How can a product as simple as beer generate so much controversy, asks Simon Jackson

How can a product as simple as beer generate so much controversy, asks Simon Jackson

After his first comment piece for just-drinks earlier this year, Simon Jackson, executive director of the Institute of Brewing & Distilling, returns to our pages this week, to look at the recent plight of beer and argue that the future looks good for a return to the halcyon days for the beverage.

Beer has been part of the human cultural canvas for the best part of 5,000 years – is that why we have taken it for granted? Since the days when beer appeared alongside early agricultural economies as a natural - and rather enjoyable - variation of the use of grain from the fields of hunter gatherers-turned-farmers, it has played an important role, not only as a social ‘glue’ but as a safe and potable staple in the human diet.

The thing about beer is its simplicity: Four ingredients - malted grain, water, yeast –and, only relatively recently when considered in its long history, the use of hops and other flavourings (herbs, heather, spices). So, four humble ingredients producing what is the third most popular beverage in the world (beaten only by tea and milk). Beer is truly the beverage given to us by the gods – well, at least godly intervention in the form of the yeast species Saccharomyces, a ‘sugar-eating fungus’ that utilises the natural sugars from malted grain to produce alcohol and the foam that sets beer apart from other alcoholic beverages.

Of course, the yeast, which produces important vitamins such as B12, only consumes the sugar so other important cereal components, such as soluble fibre and minerals (most significant of which is silicon), flow through to the beer. From the hops, we gain not only aromas and flavours but some potent antioxidants. Then, the combination of alcohol, the reduced pH of beer relative to water and the antibacterial properties of certain hop compounds also give us a liquid which does not harbour the kind of bacteria that induce illness. Hence, one can understand the importance of beer in communities where the water was regularly contaminated and therefore dangerous to consume. So, beer is literally ‘no small beer’ to society.

So why, when once beer was revered in society, has it become the Cinderella of the alcoholic beverage markets? 

Perhaps, this is the fault of the beer industry itself. What joined-up approach has been taken to develop the ‘persona’ of beer in a modern society and to reinforce its remarkable provenance and heritage? The answer is none, really, and the playing field has been left open for categories with far less history to take to the field – beer has been taken for granted.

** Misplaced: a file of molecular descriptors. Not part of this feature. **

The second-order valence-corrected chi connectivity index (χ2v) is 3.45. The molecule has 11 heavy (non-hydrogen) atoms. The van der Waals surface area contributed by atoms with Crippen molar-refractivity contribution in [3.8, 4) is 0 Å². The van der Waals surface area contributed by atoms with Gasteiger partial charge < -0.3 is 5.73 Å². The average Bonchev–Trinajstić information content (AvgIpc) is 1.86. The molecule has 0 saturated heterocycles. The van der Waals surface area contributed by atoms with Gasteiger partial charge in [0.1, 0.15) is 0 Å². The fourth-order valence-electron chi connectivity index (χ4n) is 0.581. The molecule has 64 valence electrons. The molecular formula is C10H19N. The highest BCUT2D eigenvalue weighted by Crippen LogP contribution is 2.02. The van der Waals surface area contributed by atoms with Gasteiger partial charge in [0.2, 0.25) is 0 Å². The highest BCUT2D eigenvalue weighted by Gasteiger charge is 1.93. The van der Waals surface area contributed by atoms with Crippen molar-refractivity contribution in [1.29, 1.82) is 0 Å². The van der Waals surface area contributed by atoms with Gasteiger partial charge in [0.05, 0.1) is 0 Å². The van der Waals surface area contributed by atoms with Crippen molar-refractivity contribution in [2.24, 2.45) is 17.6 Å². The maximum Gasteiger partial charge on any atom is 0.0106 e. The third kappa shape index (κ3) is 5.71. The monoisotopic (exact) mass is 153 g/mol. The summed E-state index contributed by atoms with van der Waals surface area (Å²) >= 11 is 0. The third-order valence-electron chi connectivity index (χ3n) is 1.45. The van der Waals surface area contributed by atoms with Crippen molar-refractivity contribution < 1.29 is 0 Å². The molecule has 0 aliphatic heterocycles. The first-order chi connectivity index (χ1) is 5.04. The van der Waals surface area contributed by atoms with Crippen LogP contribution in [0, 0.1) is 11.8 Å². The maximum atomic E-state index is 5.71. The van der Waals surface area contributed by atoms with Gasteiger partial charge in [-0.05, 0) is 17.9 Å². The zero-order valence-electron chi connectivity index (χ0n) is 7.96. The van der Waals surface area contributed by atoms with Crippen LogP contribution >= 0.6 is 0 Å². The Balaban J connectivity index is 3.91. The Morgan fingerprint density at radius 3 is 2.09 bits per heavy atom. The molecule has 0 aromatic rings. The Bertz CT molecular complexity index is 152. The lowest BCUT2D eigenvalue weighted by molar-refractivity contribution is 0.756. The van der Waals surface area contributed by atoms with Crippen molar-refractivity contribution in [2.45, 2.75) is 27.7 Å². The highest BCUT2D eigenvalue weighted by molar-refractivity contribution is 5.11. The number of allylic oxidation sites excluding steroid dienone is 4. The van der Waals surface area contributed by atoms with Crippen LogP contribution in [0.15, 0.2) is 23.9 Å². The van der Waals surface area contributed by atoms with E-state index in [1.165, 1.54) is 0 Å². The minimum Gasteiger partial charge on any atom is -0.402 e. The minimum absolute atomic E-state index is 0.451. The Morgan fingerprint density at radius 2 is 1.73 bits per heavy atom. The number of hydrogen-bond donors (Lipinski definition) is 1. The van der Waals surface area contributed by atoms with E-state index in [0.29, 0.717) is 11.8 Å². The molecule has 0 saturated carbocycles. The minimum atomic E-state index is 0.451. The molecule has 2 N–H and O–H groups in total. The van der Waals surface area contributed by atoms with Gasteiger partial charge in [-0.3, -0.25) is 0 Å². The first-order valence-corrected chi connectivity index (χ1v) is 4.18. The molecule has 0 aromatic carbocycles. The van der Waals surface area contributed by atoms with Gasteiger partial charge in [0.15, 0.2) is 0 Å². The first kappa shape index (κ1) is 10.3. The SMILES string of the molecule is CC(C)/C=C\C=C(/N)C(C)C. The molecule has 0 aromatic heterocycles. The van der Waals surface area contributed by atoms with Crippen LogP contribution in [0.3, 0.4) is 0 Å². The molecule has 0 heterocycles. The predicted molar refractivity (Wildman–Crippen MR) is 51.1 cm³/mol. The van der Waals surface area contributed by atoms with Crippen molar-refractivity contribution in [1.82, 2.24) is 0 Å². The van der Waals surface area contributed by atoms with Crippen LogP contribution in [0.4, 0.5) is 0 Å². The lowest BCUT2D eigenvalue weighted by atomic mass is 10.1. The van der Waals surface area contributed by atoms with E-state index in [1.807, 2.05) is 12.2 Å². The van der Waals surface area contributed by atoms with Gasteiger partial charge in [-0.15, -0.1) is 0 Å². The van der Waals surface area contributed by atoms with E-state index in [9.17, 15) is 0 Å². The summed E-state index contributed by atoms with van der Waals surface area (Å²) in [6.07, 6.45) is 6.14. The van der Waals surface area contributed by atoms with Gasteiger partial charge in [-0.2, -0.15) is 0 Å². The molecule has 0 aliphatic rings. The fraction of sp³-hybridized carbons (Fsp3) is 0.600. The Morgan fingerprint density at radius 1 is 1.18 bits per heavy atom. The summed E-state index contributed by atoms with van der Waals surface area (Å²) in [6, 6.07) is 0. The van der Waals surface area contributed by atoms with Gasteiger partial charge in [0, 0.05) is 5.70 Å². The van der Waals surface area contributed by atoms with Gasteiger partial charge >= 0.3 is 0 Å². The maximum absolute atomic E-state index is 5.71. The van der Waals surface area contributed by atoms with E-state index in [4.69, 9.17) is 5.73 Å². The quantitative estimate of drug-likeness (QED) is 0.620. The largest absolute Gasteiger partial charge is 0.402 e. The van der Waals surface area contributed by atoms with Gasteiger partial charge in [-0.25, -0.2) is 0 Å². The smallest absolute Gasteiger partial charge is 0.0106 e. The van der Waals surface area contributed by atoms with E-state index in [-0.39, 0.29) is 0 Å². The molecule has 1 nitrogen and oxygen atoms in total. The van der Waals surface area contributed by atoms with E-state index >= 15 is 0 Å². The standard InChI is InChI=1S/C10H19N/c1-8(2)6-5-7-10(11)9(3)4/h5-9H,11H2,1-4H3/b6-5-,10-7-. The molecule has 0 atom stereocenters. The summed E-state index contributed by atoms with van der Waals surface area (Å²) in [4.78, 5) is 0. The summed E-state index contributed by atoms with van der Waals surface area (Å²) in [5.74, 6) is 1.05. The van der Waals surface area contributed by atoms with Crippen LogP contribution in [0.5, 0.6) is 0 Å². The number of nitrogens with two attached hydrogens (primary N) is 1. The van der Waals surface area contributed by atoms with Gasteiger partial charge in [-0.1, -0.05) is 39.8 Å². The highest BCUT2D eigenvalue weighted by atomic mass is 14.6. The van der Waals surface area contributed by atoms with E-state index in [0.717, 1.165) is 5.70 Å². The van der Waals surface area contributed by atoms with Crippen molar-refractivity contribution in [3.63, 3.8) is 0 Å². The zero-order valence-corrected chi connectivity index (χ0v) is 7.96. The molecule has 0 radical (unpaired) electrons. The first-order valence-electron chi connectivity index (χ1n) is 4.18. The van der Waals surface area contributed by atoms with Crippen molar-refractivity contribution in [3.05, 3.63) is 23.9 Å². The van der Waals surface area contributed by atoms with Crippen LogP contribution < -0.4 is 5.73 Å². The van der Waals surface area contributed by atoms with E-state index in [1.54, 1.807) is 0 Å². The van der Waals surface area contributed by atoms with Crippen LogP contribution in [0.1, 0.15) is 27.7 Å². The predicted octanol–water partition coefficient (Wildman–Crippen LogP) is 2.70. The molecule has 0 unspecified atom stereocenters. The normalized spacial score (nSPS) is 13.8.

But, the worm is turning and it is consumers that are leading the charge. Consumers are beginning to show reverence for beer in a way that has been missing for a generation - the founding fathers of the Campaign for Real Ale (CAMRA) are being emulated by a new generation of consumers who recognise that beer is not only a natural beverage but also one that can manifest itself in endless styles and guises. There truly is a beer for everyone and for every occasion and there is an increasingly adventurous consumer movement that is searching out and consuming beers for every possible social occasion. Social, of course, as beer is the natural drink of moderation, being low in alcohol content relative to other alcoholic beverages.

Is beer finally heading back to territory that it never should have yielded so passively? The beverage that is the natural heart of any decent pub, the beverage that is seen as just as enjoyable a partner to food as wine, the beverage that offers endless variations in style, flavour and aroma and the beverage that is the natural national drink brewed with locally-grown and -sourced high quality materials by master brewers who are proud of what they do and of the wonderful heritage of brewing?

John Barleycorn is marching once more with a real spring in his step.

For more information about beer, brewing and beer styles, visit www.beeracademy.org or book onto one of the Beer Academy’s educational courses.